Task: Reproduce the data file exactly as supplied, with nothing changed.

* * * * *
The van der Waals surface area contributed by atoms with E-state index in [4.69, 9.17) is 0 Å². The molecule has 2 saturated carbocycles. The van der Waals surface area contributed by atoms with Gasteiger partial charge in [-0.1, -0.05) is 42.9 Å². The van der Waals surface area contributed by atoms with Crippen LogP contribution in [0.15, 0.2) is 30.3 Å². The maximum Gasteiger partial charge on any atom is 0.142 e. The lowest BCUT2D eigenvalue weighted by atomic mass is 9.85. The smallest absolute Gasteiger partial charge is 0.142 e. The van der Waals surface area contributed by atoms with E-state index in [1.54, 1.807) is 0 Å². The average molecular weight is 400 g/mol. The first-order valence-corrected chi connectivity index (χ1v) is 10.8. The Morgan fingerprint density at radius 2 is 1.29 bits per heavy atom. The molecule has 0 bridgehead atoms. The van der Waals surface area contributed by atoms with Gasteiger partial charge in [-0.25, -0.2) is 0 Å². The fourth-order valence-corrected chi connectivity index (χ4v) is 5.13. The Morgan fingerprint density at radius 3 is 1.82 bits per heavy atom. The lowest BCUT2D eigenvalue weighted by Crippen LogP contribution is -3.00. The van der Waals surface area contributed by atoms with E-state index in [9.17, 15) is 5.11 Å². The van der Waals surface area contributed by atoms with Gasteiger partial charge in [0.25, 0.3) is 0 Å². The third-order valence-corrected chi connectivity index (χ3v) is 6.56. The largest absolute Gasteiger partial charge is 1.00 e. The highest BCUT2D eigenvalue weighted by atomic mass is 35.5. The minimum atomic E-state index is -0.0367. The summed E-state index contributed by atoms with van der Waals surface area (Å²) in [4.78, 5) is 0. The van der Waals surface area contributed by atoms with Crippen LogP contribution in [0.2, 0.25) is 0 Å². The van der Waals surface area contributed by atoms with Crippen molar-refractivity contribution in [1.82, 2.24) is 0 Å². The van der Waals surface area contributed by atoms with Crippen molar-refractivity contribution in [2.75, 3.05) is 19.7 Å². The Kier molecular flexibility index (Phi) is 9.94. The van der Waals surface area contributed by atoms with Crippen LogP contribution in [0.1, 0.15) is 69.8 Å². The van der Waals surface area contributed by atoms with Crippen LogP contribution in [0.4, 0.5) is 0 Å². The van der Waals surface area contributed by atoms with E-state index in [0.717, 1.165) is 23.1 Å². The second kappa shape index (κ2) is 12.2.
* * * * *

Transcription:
The van der Waals surface area contributed by atoms with E-state index in [4.69, 9.17) is 0 Å². The molecule has 2 saturated carbocycles. The van der Waals surface area contributed by atoms with Gasteiger partial charge in [-0.1, -0.05) is 42.9 Å². The van der Waals surface area contributed by atoms with Crippen LogP contribution in [0.15, 0.2) is 30.3 Å². The maximum Gasteiger partial charge on any atom is 0.142 e. The lowest BCUT2D eigenvalue weighted by atomic mass is 9.85. The smallest absolute Gasteiger partial charge is 0.142 e. The van der Waals surface area contributed by atoms with E-state index in [1.54, 1.807) is 0 Å². The average molecular weight is 400 g/mol. The first-order valence-corrected chi connectivity index (χ1v) is 10.8. The Morgan fingerprint density at radius 2 is 1.29 bits per heavy atom. The molecule has 0 bridgehead atoms. The van der Waals surface area contributed by atoms with Gasteiger partial charge in [-0.25, -0.2) is 0 Å². The fourth-order valence-corrected chi connectivity index (χ4v) is 5.13. The Morgan fingerprint density at radius 3 is 1.82 bits per heavy atom. The lowest BCUT2D eigenvalue weighted by Crippen LogP contribution is -3.00. The van der Waals surface area contributed by atoms with E-state index in [9.17, 15) is 5.11 Å². The van der Waals surface area contributed by atoms with Gasteiger partial charge in [0.25, 0.3) is 0 Å². The third-order valence-corrected chi connectivity index (χ3v) is 6.56. The largest absolute Gasteiger partial charge is 1.00 e. The highest BCUT2D eigenvalue weighted by atomic mass is 35.5. The minimum atomic E-state index is -0.0367. The summed E-state index contributed by atoms with van der Waals surface area (Å²) in [4.78, 5) is 0. The van der Waals surface area contributed by atoms with Crippen LogP contribution in [0.2, 0.25) is 0 Å². The van der Waals surface area contributed by atoms with Crippen molar-refractivity contribution in [1.82, 2.24) is 0 Å². The van der Waals surface area contributed by atoms with Crippen molar-refractivity contribution in [2.75, 3.05) is 19.7 Å². The Kier molecular flexibility index (Phi) is 9.94. The van der Waals surface area contributed by atoms with Crippen LogP contribution in [0.1, 0.15) is 69.8 Å². The van der Waals surface area contributed by atoms with Crippen LogP contribution in [0.4, 0.5) is 0 Å². The van der Waals surface area contributed by atoms with E-state index in [0.717, 1.165) is 23.1 Å². The second kappa shape index (κ2) is 12.2.